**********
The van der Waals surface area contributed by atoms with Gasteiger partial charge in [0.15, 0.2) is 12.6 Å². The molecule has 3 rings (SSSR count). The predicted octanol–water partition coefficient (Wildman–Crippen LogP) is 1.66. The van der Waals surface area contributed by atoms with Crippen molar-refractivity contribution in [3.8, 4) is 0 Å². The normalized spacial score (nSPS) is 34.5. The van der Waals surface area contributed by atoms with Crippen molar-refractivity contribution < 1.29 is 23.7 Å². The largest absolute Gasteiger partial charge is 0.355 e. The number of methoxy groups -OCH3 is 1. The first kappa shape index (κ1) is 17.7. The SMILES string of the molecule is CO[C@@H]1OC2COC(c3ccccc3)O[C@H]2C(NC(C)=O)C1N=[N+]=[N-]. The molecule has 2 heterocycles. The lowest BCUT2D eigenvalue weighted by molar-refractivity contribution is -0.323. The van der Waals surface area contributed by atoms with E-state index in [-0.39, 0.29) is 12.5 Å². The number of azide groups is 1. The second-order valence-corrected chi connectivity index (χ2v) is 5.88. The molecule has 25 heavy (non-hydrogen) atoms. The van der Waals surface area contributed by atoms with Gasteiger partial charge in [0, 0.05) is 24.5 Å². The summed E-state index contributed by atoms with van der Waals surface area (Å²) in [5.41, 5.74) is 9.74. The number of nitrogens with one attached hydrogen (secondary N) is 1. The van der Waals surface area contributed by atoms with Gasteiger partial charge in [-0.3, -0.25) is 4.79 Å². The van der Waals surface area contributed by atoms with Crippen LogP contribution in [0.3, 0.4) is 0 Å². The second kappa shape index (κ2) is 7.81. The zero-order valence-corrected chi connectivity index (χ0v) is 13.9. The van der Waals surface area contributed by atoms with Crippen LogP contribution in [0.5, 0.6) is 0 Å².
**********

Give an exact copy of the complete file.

The van der Waals surface area contributed by atoms with Gasteiger partial charge in [0.15, 0.2) is 12.6 Å². The molecule has 3 rings (SSSR count). The predicted octanol–water partition coefficient (Wildman–Crippen LogP) is 1.66. The van der Waals surface area contributed by atoms with Crippen molar-refractivity contribution in [3.8, 4) is 0 Å². The normalized spacial score (nSPS) is 34.5. The van der Waals surface area contributed by atoms with Crippen molar-refractivity contribution < 1.29 is 23.7 Å². The largest absolute Gasteiger partial charge is 0.355 e. The number of methoxy groups -OCH3 is 1. The first kappa shape index (κ1) is 17.7. The SMILES string of the molecule is CO[C@@H]1OC2COC(c3ccccc3)O[C@H]2C(NC(C)=O)C1N=[N+]=[N-]. The molecule has 2 heterocycles. The lowest BCUT2D eigenvalue weighted by molar-refractivity contribution is -0.323. The van der Waals surface area contributed by atoms with E-state index in [-0.39, 0.29) is 12.5 Å². The number of azide groups is 1. The second-order valence-corrected chi connectivity index (χ2v) is 5.88. The molecule has 25 heavy (non-hydrogen) atoms. The van der Waals surface area contributed by atoms with Gasteiger partial charge in [0, 0.05) is 24.5 Å². The summed E-state index contributed by atoms with van der Waals surface area (Å²) in [5.41, 5.74) is 9.74. The number of nitrogens with one attached hydrogen (secondary N) is 1. The van der Waals surface area contributed by atoms with Gasteiger partial charge in [-0.3, -0.25) is 4.79 Å². The van der Waals surface area contributed by atoms with Crippen LogP contribution in [0.3, 0.4) is 0 Å². The second kappa shape index (κ2) is 7.81. The zero-order valence-corrected chi connectivity index (χ0v) is 13.9. The van der Waals surface area contributed by atoms with Crippen LogP contribution in [0.5, 0.6) is 0 Å².